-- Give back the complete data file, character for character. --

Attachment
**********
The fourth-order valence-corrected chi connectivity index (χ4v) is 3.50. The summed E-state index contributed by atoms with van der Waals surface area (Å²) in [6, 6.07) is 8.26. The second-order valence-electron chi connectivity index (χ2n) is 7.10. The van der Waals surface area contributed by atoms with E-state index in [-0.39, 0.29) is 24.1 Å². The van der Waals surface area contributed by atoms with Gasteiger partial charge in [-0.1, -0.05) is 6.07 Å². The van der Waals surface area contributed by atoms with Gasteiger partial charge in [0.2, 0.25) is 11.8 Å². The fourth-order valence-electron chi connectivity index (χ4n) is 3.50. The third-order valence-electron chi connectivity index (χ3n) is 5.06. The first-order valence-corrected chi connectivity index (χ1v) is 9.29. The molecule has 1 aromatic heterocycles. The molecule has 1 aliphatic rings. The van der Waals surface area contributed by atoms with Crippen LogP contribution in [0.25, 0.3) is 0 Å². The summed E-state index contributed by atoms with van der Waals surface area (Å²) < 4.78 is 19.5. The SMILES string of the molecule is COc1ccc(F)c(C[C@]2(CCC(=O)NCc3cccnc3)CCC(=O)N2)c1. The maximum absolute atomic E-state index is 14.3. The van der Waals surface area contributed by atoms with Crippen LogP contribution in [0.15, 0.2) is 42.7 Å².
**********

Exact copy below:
The fourth-order valence-corrected chi connectivity index (χ4v) is 3.50. The summed E-state index contributed by atoms with van der Waals surface area (Å²) in [6, 6.07) is 8.26. The second-order valence-electron chi connectivity index (χ2n) is 7.10. The van der Waals surface area contributed by atoms with E-state index in [-0.39, 0.29) is 24.1 Å². The van der Waals surface area contributed by atoms with Gasteiger partial charge in [-0.1, -0.05) is 6.07 Å². The van der Waals surface area contributed by atoms with Gasteiger partial charge in [0.2, 0.25) is 11.8 Å². The fourth-order valence-electron chi connectivity index (χ4n) is 3.50. The third-order valence-electron chi connectivity index (χ3n) is 5.06. The first-order valence-corrected chi connectivity index (χ1v) is 9.29. The molecule has 1 aromatic heterocycles. The molecule has 1 aliphatic rings. The van der Waals surface area contributed by atoms with Crippen LogP contribution in [0.25, 0.3) is 0 Å². The summed E-state index contributed by atoms with van der Waals surface area (Å²) < 4.78 is 19.5. The SMILES string of the molecule is COc1ccc(F)c(C[C@]2(CCC(=O)NCc3cccnc3)CCC(=O)N2)c1. The maximum absolute atomic E-state index is 14.3. The van der Waals surface area contributed by atoms with Crippen LogP contribution in [0.15, 0.2) is 42.7 Å².